- Norman Fowler: Secretary of State for Health
- Lord Cockfield: Chancellor of the Duchy of Lancaster
- James Prior: Secretary of State for Northern Ireland
- George Younger: Secretary of State for Scotland
- Cecil Parkinson: Secretary of State for Trade and Industry
- Tom King: Secretary of State for Transport
- Nicholas Edwards: Secretary of State for Wales
- John Wakeham: Chief Whip
- October 1983: Tom King succeeds Norman Tebbit as Secretary of State for Employment. Norman Tebbit succeeds Cecil Parkinson as Secretary of State for Trade and Industry. Nicholas Ridley succeeds Tom King as Secretary of State for Transport.
- September 1984: Lord Gowrie succeeds Lord Cockfield as Chancellor of the Duchy of Lancaster. Douglas Hurd succeeds James Prior as Secretary of State for Northern Ireland. Lord Young of Graffham enters the cabinet as Minister without Portfolio.
- September 1985: Lord Young of Graffham succeeds Tom King as Secretary of State for Employment. Kenneth Baker succeeds Patrick Jenkin as Secretary of State for the Environment. Norman Tebbit succeeds Lord Gowrie as Chancellor of the Duchy of Lancaster. Tom King succeeds Douglas Hurd as Secretary of State for Northern Ireland. Kenneth Clarke enters the cabinet as Paymaster-General. Leon Brittan succeeds Norman Tebbit as Secretary of State for Trade and Industry. John MacGregor succeeds Peter Rees as Chief Secretary to the Treasury. Douglas Hurd succeeds Leon Brittan as Home Secretary.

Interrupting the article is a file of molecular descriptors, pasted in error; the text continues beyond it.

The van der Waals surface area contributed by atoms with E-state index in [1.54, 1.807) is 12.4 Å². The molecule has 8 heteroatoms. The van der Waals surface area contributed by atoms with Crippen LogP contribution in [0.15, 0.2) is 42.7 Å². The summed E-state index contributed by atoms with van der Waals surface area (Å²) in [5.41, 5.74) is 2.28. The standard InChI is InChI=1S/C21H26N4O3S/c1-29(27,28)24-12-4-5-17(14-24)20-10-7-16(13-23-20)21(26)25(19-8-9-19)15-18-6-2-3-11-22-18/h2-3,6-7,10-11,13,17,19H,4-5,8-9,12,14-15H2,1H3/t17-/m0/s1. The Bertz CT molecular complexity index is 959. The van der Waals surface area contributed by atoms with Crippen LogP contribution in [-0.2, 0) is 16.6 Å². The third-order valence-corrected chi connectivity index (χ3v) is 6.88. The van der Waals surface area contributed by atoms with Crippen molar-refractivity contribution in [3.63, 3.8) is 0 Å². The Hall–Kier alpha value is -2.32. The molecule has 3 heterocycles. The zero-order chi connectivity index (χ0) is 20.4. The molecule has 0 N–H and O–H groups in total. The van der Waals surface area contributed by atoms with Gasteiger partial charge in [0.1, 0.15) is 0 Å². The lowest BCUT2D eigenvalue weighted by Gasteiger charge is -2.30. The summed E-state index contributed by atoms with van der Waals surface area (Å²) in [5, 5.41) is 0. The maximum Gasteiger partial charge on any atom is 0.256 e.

- Early January 1986: Malcolm Rifkind succeeds George Younger as Secretary of State for Scotland. Younger succeeds Michael Heseltine as Secretary of State for Defence.
- Late January 1986: Paul Channon succeeds Leon Brittan as Secretary of State for Trade and Industry.
- May 1986: Nicholas Ridley succeeds Kenneth Baker as Secretary of State for the Environment. John Moore succeeds Nicholas Ridley as Secretary of State for Transport. Kenneth Baker succeeds Keith Joseph as Secretary of State for Education and Science.
List of Ministers
Members of the Cabinet are in bold face.
- "British Cabinet and Government Membership". Retrieved 20 November 2007.
- "British Government 1979–2005". Retrieved 20 November 2007.
First Thatcher ministry
|Government of the United Kingdom
Third Thatcher ministry